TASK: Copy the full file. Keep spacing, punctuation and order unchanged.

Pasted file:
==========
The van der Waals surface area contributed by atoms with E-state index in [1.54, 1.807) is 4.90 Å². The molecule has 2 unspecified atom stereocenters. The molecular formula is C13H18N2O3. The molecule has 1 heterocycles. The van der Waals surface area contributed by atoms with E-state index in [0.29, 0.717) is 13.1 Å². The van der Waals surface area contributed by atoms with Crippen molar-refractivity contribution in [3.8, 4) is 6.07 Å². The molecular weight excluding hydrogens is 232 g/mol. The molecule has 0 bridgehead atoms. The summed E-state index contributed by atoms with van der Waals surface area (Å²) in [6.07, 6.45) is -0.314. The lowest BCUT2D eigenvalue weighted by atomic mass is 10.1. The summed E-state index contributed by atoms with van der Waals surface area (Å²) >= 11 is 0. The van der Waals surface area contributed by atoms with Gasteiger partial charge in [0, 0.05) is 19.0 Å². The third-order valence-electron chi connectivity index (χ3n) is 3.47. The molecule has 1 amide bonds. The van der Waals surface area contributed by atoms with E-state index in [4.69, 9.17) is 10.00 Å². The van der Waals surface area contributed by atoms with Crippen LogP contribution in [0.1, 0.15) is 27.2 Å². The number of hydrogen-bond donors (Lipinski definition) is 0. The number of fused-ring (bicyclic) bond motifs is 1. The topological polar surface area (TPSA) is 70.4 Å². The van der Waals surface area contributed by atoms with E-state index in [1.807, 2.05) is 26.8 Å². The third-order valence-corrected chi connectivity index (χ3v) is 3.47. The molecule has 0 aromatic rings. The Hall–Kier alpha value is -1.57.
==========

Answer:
The van der Waals surface area contributed by atoms with E-state index in [1.54, 1.807) is 4.90 Å². The molecule has 2 unspecified atom stereocenters. The molecular formula is C13H18N2O3. The molecule has 1 heterocycles. The van der Waals surface area contributed by atoms with E-state index in [0.29, 0.717) is 13.1 Å². The van der Waals surface area contributed by atoms with Crippen molar-refractivity contribution in [3.8, 4) is 6.07 Å². The molecular weight excluding hydrogens is 232 g/mol. The molecule has 0 bridgehead atoms. The summed E-state index contributed by atoms with van der Waals surface area (Å²) in [6.07, 6.45) is -0.314. The lowest BCUT2D eigenvalue weighted by atomic mass is 10.1. The summed E-state index contributed by atoms with van der Waals surface area (Å²) >= 11 is 0. The van der Waals surface area contributed by atoms with Gasteiger partial charge in [0, 0.05) is 19.0 Å². The third-order valence-electron chi connectivity index (χ3n) is 3.47. The molecule has 1 amide bonds. The van der Waals surface area contributed by atoms with E-state index in [4.69, 9.17) is 10.00 Å². The van der Waals surface area contributed by atoms with Crippen LogP contribution in [0.1, 0.15) is 27.2 Å². The number of hydrogen-bond donors (Lipinski definition) is 0. The number of fused-ring (bicyclic) bond motifs is 1. The topological polar surface area (TPSA) is 70.4 Å². The van der Waals surface area contributed by atoms with E-state index in [1.807, 2.05) is 26.8 Å². The third-order valence-corrected chi connectivity index (χ3v) is 3.47. The molecule has 0 aromatic rings. The Hall–Kier alpha value is -1.57.